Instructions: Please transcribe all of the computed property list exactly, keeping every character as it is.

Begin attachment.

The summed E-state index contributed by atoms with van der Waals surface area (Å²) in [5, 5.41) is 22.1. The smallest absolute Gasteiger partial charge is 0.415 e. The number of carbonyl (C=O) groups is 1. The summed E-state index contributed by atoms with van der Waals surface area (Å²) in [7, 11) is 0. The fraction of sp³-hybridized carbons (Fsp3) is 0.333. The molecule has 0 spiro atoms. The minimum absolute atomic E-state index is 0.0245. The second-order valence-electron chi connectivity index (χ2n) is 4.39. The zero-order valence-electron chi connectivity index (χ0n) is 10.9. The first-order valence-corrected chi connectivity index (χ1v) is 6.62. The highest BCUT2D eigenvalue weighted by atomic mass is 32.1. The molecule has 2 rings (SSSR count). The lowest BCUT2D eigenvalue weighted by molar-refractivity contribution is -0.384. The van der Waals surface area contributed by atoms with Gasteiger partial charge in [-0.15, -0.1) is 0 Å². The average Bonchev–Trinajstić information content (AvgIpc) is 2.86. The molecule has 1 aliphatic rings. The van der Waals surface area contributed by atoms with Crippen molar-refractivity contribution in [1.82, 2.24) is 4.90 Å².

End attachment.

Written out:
The summed E-state index contributed by atoms with van der Waals surface area (Å²) in [5, 5.41) is 22.1. The smallest absolute Gasteiger partial charge is 0.415 e. The number of carbonyl (C=O) groups is 1. The summed E-state index contributed by atoms with van der Waals surface area (Å²) in [7, 11) is 0. The fraction of sp³-hybridized carbons (Fsp3) is 0.333. The molecule has 0 spiro atoms. The minimum absolute atomic E-state index is 0.0245. The second-order valence-electron chi connectivity index (χ2n) is 4.39. The zero-order valence-electron chi connectivity index (χ0n) is 10.9. The first-order valence-corrected chi connectivity index (χ1v) is 6.62. The highest BCUT2D eigenvalue weighted by atomic mass is 32.1. The molecule has 2 rings (SSSR count). The lowest BCUT2D eigenvalue weighted by molar-refractivity contribution is -0.384. The van der Waals surface area contributed by atoms with Gasteiger partial charge in [-0.15, -0.1) is 0 Å². The average Bonchev–Trinajstić information content (AvgIpc) is 2.86. The molecule has 1 aliphatic rings. The van der Waals surface area contributed by atoms with Crippen molar-refractivity contribution in [1.82, 2.24) is 4.90 Å².